• Lack of stability. Once your lease expires, your landlord may decide to increase your monthly rent. This may mean moving to a more affordable property.
  • There are landlord and tenant laws, which may impact you if your landlord decides to evict you to sell the home or if there is an issue.
  • Your rent payments don’t contribute to any kind of equity. That means there’s no long-term investment in a rental.
  • Paying a mortgage on a home improves your creditworthiness, but you won’t see that same benefit from paying rent.

Homeowners insurance

If you’re thinking of buying a home, you will need homeowners insurance. Homeowner's insurance provides the proper protection and coverage for a multitude of losses and damages that could occur to your most significant investment.

Many homeowner's insurance policies include comprehensive coverage for assets, liability, and structure, but it's not guaranteed. And, while most policies cover the basics, depending on where you live, your licensed insurance broker may recommend some add-ons for extra protection.

Here are some things that are typically covered under a home insurance policy:

  • Interior damage
  • Exterior damage
  • Loss or damage of personal assets
  • Liability from an injury that arises while on the property
  • Damage from wind, hail, fire, lightening, water and freezing
  • Theft and non-theft property damage like vandalism

Tenant or renters insurance

If you decide to live in a rented house, tenants insurance is important. It helps protect occupants who do not own the property, but still want to protect their personal belongings stored in the home or on the property. Here are some other things to note about it:

  • Renters should note that the property owner's insurance policy does not cover them or their belongings in the event they are damaged or destroyed.
  • Tenant’s insurance policies will reimburse a renter for the replacement cost of items that are lost or damaged while on the property.
  • Within the lease agreement, landlords may encourage potential tenants to obtain their own insurance. This absolves the landlord of any responsibility for lost, damaged or stolen items that belong to the renters.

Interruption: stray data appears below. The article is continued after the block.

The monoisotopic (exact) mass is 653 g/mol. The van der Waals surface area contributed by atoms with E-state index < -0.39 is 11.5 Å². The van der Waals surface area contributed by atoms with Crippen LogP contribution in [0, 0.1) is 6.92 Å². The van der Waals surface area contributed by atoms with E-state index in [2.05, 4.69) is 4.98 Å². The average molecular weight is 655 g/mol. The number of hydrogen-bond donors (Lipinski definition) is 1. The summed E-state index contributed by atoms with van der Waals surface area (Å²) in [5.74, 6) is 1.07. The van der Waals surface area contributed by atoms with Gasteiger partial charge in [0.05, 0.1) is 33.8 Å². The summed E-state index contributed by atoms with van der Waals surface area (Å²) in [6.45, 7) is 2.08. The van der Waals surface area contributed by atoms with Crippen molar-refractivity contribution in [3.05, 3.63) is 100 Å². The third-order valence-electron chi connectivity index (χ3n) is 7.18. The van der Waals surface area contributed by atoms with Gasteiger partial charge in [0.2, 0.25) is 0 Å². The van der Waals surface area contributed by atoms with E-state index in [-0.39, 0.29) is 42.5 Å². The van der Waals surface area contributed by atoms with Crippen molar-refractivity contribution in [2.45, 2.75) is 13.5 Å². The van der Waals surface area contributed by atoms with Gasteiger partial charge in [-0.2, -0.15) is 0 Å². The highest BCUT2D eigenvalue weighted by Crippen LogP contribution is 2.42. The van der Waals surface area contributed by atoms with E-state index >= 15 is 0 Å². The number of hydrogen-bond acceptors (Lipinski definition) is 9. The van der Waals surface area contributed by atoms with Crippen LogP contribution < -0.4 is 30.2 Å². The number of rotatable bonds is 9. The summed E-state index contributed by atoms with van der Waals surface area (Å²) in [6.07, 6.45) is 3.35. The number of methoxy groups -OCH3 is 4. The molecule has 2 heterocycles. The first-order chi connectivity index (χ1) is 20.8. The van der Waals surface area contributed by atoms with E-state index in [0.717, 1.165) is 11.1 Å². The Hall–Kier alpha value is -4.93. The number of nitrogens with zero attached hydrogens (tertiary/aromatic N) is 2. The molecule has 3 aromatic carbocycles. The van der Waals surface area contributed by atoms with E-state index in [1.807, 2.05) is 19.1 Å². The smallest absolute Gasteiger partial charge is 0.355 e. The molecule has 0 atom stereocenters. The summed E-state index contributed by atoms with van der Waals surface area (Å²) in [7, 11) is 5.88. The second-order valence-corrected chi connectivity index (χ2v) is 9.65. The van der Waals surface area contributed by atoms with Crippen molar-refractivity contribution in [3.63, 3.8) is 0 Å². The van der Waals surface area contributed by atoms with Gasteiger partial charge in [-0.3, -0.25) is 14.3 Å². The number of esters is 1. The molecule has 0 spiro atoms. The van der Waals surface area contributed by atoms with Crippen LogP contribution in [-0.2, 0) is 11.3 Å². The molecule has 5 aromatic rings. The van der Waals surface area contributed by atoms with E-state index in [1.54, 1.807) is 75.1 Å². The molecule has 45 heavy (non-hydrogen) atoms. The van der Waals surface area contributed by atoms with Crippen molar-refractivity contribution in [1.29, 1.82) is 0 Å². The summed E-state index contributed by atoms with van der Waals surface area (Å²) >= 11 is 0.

Here’s what tenants and renters insurance covers: Here’s what tenants and renters insurance doesn’t cover:
  • Personal liability
  • The contents of your unit
  • Coverage for additional living expenses
  • High value items such as jewellery or fine art (value limits on these types of items)
  • Flood damage (not the same as water damage), can be added

Tenant insurance only covers your stuff, so if you’re living with someone they will need their own policy.

Contact an experienced insurance advisor at BrokerLink

Whether you rent or own a home, you should have insurance protection specific to your needs. Ultimately, the option that is best for you is dependent on your financial circumstances, housing and rental market trends and your lifestyle preferences.

Both buying or renting options have advantages and disadvantages. Either way, BrokerLink insurance experts will help you find the renters or homeowners insurance you need. Our goal is to offer peace of mind and provide you with the coverage you need. Contact us today to learn more!

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Buying a home versus renting? Impacts on your insurance FAQs

What home insurance do I need when renting?

You need tenant and renters insurance. We encourage you to speak with a licenced insurance expert who can customize your coverage based on your unique situation. For example, flood coverage may be a beneficial add-on if you live on the ground or basement of a property.

What is the difference between renters insurance and landlord insurance?

Each policy is created to protect the person who is directly impacted. Landlord insurance is customized in a way that will protect the property owner while renters insurance is there to protect you. They do not overlap as both a renter and a landlord have different legal requirements and situations.

Does my own renters insurance cover my landlord’s things?

No, it will only cover your belongings. Any roommates and your landlord should have their own policy with coverage that is customized for them.